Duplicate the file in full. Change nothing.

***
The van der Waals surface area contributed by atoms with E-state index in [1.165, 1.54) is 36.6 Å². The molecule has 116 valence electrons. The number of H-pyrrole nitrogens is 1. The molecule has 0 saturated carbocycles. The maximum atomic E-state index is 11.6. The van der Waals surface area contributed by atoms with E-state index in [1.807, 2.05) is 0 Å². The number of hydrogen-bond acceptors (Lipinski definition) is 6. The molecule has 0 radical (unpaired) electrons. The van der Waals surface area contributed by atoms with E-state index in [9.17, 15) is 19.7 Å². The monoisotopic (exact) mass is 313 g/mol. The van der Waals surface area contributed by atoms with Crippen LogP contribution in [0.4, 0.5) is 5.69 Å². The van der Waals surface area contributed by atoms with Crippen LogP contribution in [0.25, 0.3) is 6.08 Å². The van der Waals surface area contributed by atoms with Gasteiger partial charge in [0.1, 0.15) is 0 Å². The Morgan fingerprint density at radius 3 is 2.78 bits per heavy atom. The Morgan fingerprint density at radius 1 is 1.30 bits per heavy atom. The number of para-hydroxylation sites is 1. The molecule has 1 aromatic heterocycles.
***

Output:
The van der Waals surface area contributed by atoms with E-state index in [1.165, 1.54) is 36.6 Å². The molecule has 116 valence electrons. The number of H-pyrrole nitrogens is 1. The molecule has 0 saturated carbocycles. The maximum atomic E-state index is 11.6. The van der Waals surface area contributed by atoms with E-state index in [1.807, 2.05) is 0 Å². The number of hydrogen-bond acceptors (Lipinski definition) is 6. The molecule has 0 radical (unpaired) electrons. The van der Waals surface area contributed by atoms with E-state index in [9.17, 15) is 19.7 Å². The monoisotopic (exact) mass is 313 g/mol. The van der Waals surface area contributed by atoms with Crippen LogP contribution in [0.4, 0.5) is 5.69 Å². The van der Waals surface area contributed by atoms with Crippen LogP contribution in [0.25, 0.3) is 6.08 Å². The van der Waals surface area contributed by atoms with Gasteiger partial charge in [0.1, 0.15) is 0 Å². The Morgan fingerprint density at radius 3 is 2.78 bits per heavy atom. The Morgan fingerprint density at radius 1 is 1.30 bits per heavy atom. The number of para-hydroxylation sites is 1. The molecule has 1 aromatic heterocycles.